Appendix II – Major Contributors to This Report

Appendix III – Report Distribution List

Appendix IV – Outcome Measure

Appendix V – Incident Analysis Team Report Recommendations and Corrective Actions

Appendix VI – Management’s Response to the Draft Report

 

 

Abbreviations

 

CIS

Correspondence Imaging System

IRS

Internal Revenue Service

 

 

Background

 

The Internal Revenue Service (IRS) processes individual and business taxpayer correspondence and forms at 10 campus[6] locations.  IRS customer service representatives and tax examiners handle millions of cases containing correspondence generated in multiple formats by taxpayers.  Correspondence might include items such as taxpayer-generated letters, responses to tax notices, amended tax returns, and claims documents, which are processed by customer service representatives from the Accounts Management function within the Wage and Investment Division.

The IRS has spent about $32 million to develop and implement the CIS.

As of January 2008, the IRS had spent approximately $32 million to develop and implement the Correspondence Imaging System (hereafter referred to as the CIS or System) to scan and convert incoming taxpayer correspondence to digital images.  Prior to implementation of the CIS, IRS personnel performed manually intensive procedures to process correspondence items.  The prior manual system made it difficult for the IRS to meet its goal of resolving taxpayer inquiries, claims, and adjustment requests in a timely manner.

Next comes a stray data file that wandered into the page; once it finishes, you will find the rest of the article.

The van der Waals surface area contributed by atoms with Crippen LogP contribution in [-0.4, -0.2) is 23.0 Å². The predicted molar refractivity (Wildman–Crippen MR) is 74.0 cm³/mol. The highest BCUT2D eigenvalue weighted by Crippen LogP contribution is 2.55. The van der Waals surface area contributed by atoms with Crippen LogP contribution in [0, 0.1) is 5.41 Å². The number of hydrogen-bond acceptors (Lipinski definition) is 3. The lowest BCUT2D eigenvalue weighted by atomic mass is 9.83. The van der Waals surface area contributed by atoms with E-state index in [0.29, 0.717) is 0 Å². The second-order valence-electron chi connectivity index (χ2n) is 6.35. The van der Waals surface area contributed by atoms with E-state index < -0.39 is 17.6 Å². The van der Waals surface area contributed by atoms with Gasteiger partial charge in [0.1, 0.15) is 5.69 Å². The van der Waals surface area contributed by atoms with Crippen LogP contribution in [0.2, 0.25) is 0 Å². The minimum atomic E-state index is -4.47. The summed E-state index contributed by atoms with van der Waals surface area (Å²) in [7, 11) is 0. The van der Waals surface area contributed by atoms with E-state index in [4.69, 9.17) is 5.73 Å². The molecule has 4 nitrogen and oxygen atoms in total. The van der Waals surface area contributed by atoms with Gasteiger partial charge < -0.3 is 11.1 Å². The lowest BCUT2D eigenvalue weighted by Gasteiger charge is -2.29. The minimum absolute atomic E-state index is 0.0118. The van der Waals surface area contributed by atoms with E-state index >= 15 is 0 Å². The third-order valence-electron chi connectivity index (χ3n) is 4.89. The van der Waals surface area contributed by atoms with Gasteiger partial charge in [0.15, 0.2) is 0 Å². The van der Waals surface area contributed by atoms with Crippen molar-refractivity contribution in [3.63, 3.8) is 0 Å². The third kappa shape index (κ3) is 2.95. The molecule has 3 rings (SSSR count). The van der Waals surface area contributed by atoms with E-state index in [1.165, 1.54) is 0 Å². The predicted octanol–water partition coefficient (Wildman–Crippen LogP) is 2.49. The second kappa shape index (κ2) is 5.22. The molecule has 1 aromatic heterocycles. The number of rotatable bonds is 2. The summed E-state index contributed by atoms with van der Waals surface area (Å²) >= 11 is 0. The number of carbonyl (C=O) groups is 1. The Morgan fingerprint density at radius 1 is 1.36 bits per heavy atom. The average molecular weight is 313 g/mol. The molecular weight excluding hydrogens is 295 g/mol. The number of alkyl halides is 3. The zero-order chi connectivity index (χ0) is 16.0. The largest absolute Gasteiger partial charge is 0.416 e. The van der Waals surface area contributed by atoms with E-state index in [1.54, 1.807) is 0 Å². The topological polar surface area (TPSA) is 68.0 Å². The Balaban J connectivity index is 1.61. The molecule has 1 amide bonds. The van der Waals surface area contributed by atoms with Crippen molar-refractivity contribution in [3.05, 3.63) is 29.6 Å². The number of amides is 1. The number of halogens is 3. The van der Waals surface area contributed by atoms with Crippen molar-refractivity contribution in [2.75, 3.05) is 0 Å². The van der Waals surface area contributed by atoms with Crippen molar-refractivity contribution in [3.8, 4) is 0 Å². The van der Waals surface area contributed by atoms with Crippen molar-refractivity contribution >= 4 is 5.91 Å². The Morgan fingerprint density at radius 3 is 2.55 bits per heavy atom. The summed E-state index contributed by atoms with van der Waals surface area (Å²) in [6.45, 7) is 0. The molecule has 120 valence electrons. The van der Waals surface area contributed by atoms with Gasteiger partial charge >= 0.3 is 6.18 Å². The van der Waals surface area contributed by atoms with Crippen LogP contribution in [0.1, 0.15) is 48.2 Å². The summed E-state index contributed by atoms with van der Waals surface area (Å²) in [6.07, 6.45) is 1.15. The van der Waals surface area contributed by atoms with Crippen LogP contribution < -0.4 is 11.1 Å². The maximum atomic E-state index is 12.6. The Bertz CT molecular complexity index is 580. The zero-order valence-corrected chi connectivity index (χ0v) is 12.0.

The purposes of the CIS are to 1) provide an automated process for electronically imaging all correspondence items with improved inventory controls, and 2) reduce the time needed to resolve taxpayer requests.  With this System, customer service representatives can access correspondence electronically while simultaneously working with other existing management systems to more effectively process taxpayer information.  The IRS expects to process about 7 million CIS cases each year, with as many as 8,200 users on the System at peak processing times.  Some manual procedures are still needed to process correspondence items.  However, the conversion of paper documents into electronic media and the new automated procedures provide significant benefits to both the IRS and taxpayers.

The CIS was developed and implemented in two different releases.[7]  Release 1 related to Individual Master File[8] accounts and was deployed between Calendar Years 2003 and 2005 at the following five IRS campuses:

  • Austin, Texas (initial pilot location) – November 2003.
  • Atlanta, Georgia – July 2004.
  • Kansas City, Missouri – October 2004.
  • Andover, Massachusetts – January 2005.
  • Fresno, California – July 2005.

Release 2 provided additional system functionality and was deployed at three additional Individual Master File campus locations.  This Release also included the ability to process Business Master File[9] accounts in two IRS campuses.  The IRS has deployed or is scheduled to deploy Release 2 at the following five campuses:

  • Brookhaven, New York – March 2006.
  • Memphis, Tennessee – July 2006.
  • Philadelphia, Pennsylvania – April 2007.